The Cost of Travel in Chile and How to Keep Your Expenses Low
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Chile is a relatively expensive country to visit. Here is a detail breakdown of the cost of travel in Chile and tips on keeping your expenses low.
The concept of South America being cheap to travel does not apply to Chile. The cost of travel in Chile turned out to be quite high compared to its neighboring countries Peru and Bolivia, but most parts it is cheaper than Argentina. However, the laid-back and funny people and the out-of-the-world scenery made me feel that the expensive travel cost made the whole experience worth it.
In this post, I will share how much it costs to travel in Chile and budget-travel tips, so you can plan your trip accordingly.
Related Posts on Traveling in Chile:
- 7 Lesser-known Places to Visit in Chile
- How to Carry Money in South America
- 7 Lesser-known Places to Visit in Chile
- 11 Things to know about Ferry Crossing to Puerto Williams – The World’s Southernmost City
- What You Need to Know about Bus Travel in Northern Chile
Average cost for meals
If you love to eat out, you will find lots of delicious local food and have some wonderful dining experiences in Chile. If you want to save for lunch, you can take advantage of the menu del dia (lunch special). It usually costs between $3,000 CLP to $6,000 CLP, and the menu comes with soup, meat or seafood, salad, and rice. For dinner, I usually went to the grocery store to purchase food and made my own at the hostel.
Apart from eating the lunch menu and buying your own food, you can always ask locals for cheap places to eat or take a walk in the local market and the alleyways, and you will find inexpensive restaurants with delicious food.
Average prices of eating at a restaurant:
Menu Del Dia (two to three lunch courses) CLP 3,000 – CLP 6,000 /person
Meal for two people at a mid-range restaurant CLP 17,000 – CLP 30,000
Water (0.33 liter bottle) CLP 500 – CLP 1,000
Coke/Pepsi/Fanta CLP 600 – CLP 1,200
Coffee (small size) CLP 1,500
Average cost to travel by bus
Taking the bus around Chile is more expensive than its neighboring countries (other than Argentina); and the bus journey is long and exhausting. The bus does not serve free meals and does not stop at a roadside restaurant for you to eat, so make sure to pack your own food and drinks before boarding.
If you are not in a touristic area or the capital, do not worry; public transport in remote areas is still accessible and they have minibuses available from town to town. In some remote areas like Carretera Austral, the bus does not run frequently in the low season and the schedule is not shared to the public, so be sure to ask the people who work at the bus station and the tourist office.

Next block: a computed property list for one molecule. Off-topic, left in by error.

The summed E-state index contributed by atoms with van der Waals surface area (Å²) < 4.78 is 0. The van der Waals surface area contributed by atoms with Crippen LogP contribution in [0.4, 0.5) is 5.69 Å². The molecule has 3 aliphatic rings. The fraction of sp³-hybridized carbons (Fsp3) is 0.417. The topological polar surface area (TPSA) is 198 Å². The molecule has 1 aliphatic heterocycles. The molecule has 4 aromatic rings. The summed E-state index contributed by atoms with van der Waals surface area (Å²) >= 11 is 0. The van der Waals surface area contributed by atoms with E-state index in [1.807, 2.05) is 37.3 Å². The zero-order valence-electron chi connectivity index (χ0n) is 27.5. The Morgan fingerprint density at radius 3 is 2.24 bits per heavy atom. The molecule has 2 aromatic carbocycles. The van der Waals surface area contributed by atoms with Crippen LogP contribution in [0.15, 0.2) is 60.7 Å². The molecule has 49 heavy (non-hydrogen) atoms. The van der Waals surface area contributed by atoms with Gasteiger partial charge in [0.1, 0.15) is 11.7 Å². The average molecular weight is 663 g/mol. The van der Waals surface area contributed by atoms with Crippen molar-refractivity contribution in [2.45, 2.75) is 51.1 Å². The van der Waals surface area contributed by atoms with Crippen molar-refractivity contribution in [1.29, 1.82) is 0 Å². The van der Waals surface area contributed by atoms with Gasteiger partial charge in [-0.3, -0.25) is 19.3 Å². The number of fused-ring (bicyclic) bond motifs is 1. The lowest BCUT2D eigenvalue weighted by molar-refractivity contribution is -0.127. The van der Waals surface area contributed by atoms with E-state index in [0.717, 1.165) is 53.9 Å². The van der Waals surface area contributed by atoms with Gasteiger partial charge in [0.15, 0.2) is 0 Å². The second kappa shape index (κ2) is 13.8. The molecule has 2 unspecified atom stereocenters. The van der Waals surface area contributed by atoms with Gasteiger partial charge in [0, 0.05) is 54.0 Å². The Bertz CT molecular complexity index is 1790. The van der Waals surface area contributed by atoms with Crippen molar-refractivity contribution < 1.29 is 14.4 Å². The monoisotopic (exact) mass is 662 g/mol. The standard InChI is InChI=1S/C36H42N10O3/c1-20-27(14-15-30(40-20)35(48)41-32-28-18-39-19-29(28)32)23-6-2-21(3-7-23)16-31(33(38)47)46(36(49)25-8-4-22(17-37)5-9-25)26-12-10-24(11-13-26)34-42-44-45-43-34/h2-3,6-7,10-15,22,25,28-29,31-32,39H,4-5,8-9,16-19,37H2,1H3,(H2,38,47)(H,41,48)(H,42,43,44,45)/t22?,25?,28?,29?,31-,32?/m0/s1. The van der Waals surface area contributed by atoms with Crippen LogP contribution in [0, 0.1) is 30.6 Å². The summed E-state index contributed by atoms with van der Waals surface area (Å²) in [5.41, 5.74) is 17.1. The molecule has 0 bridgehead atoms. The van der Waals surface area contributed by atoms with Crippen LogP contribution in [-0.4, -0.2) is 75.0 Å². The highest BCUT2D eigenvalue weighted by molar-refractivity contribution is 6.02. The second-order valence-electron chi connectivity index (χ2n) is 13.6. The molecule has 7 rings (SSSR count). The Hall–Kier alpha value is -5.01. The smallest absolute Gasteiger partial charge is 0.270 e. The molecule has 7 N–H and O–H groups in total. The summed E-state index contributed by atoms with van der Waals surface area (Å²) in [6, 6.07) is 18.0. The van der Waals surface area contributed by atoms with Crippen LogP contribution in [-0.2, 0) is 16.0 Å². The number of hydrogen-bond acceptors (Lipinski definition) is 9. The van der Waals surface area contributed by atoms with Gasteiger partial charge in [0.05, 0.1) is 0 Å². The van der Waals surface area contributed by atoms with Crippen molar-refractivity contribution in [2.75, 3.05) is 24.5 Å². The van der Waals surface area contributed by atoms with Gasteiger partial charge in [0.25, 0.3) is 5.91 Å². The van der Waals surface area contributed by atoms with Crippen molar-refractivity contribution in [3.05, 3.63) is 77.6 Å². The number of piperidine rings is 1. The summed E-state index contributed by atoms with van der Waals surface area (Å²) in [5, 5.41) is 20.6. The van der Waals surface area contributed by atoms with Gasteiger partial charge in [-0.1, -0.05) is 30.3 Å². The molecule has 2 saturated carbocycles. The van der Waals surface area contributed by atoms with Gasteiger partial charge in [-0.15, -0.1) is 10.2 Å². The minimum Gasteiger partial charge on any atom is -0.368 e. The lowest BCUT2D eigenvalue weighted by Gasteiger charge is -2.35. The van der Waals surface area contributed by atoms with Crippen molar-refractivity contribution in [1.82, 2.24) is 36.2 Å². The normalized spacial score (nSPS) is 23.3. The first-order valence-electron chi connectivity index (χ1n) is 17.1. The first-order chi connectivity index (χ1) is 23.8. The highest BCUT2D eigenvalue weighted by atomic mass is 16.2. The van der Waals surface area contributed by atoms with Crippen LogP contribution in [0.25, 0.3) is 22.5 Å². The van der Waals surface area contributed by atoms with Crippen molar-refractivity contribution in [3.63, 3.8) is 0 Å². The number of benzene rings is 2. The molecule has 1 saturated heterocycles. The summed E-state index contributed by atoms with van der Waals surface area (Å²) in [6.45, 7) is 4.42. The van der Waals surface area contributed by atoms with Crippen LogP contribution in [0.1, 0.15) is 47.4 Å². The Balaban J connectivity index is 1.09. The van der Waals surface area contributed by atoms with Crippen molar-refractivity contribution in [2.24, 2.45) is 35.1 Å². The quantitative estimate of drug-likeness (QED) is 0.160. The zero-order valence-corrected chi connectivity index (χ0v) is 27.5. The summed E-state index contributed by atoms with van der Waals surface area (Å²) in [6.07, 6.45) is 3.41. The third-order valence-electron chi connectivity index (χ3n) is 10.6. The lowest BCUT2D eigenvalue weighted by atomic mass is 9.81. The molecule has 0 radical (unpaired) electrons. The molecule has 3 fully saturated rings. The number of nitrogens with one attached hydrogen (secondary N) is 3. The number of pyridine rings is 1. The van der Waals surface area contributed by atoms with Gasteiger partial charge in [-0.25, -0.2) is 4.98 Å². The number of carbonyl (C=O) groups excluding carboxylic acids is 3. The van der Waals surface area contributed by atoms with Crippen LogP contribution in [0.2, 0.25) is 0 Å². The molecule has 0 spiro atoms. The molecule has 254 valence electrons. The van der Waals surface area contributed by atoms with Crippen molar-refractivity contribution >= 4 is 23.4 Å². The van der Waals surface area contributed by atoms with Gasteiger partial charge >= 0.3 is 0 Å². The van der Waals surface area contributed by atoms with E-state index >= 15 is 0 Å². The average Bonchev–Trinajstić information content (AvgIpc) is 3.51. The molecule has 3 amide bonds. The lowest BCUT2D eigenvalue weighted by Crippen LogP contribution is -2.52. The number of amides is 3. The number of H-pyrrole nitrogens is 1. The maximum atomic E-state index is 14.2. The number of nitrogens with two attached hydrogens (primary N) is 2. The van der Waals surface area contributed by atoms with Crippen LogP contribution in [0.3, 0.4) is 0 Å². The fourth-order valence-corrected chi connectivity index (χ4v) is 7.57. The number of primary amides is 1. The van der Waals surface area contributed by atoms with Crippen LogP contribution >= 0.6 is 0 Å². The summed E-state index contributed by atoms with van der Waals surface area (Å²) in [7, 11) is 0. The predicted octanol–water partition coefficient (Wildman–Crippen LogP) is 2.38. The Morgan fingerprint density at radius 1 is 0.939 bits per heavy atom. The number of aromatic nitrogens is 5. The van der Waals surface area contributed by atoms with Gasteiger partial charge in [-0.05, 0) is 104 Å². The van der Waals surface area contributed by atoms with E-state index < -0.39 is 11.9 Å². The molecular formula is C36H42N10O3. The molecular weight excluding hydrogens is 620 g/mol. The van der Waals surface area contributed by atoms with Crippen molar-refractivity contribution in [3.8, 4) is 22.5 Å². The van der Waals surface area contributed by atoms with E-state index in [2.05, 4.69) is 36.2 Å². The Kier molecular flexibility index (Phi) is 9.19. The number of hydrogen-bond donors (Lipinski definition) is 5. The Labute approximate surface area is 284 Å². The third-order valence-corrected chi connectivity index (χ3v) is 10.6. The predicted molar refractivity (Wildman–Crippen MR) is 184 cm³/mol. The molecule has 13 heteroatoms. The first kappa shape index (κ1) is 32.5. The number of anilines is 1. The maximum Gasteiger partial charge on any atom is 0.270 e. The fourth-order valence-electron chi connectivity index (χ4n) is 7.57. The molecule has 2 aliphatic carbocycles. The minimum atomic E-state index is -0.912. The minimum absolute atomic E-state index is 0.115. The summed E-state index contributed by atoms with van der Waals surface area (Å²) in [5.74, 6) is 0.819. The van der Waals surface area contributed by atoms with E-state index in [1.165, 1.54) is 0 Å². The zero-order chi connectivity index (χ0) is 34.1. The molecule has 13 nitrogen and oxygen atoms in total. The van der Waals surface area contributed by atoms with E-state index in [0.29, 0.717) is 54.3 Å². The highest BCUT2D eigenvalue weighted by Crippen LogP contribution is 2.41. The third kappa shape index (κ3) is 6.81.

You can take the bus from Arica all the way to Punta Arenas, but if you plan to travel that way, you have to pass Argentina at some point as there is no road after Villa O’Higgins. You can either take the bus straight from Puerto Varas to Punta Arenas or go through the Carretera Austral. Bus tickets can be purchased in advance at the bus station by credit card or cash, and the employee at the office will tell you the bus schedule and the price.
Here is a breakdown of the price I paid for the bus trip from Arica to Punta Arenas. All fares are one-way:
Arica – Antofagasta 9 hours CLP 10,700
Antofagasta – La Serena 12 hours CLP 19,000
La Serena – Santiago 6 hours CLP 9,260
Santiago – Valdivia 12 hours CLP 10,723
Valdivia – Puerto Varas 3 hours CLP 4,500
Puerto Varas- Chiloe (Castro) 4 hours CLP 8,000
Puerto Montt- Chaiten 10 hours CLP 20,000
Futaleufu to La Junta 3 hours CLP 12,000
Carretera Austral (South of Coyhaique) CLP 12,000 – 15,000 for three/four hours bus
Puerto Natales – Punta Arenas 3 hours CLP 8,000
All the hostels I stayed at came with complimentary breakfast and internet, and the friendliness of the staff and the service far exceeded my expectations. At some hostels, the owner allowed me to check in early and offered me tea and breakfast. I found a hostel in Antofagasta for CLP $12,000 per night and the owner invited me for breakfast, lunch, and night tea, and allowed me to check out late at 6:00 pm.
Here are the hostels I have stayed at and recommend according to my experience and the overall rating:
Santiago: Hostel Forestal CLP 18,960/night (a private room)
Antofagasta: Aires del Sur CLP 12,000/night
Puerto Varas: Casa Vieja Hostel and Camping CLP 10,000/night
Coyhaique: Hospedaje Simon Bolivar CLP 14,000/night (private room)
Punta Arenas: Endless Sky Hostel CLP 15,000/night
Puerto Williams: Refugio El Padrino CLP 15,000/night
Apart from staying at the hostels, you can find other affordable and even free accommodation through couchsurfing or volunteering at the hostels. Camping is also popular in Patagonia, and it usually costs between $3,000 to $6,000 per night with access to the kitchen, shower, and a common area.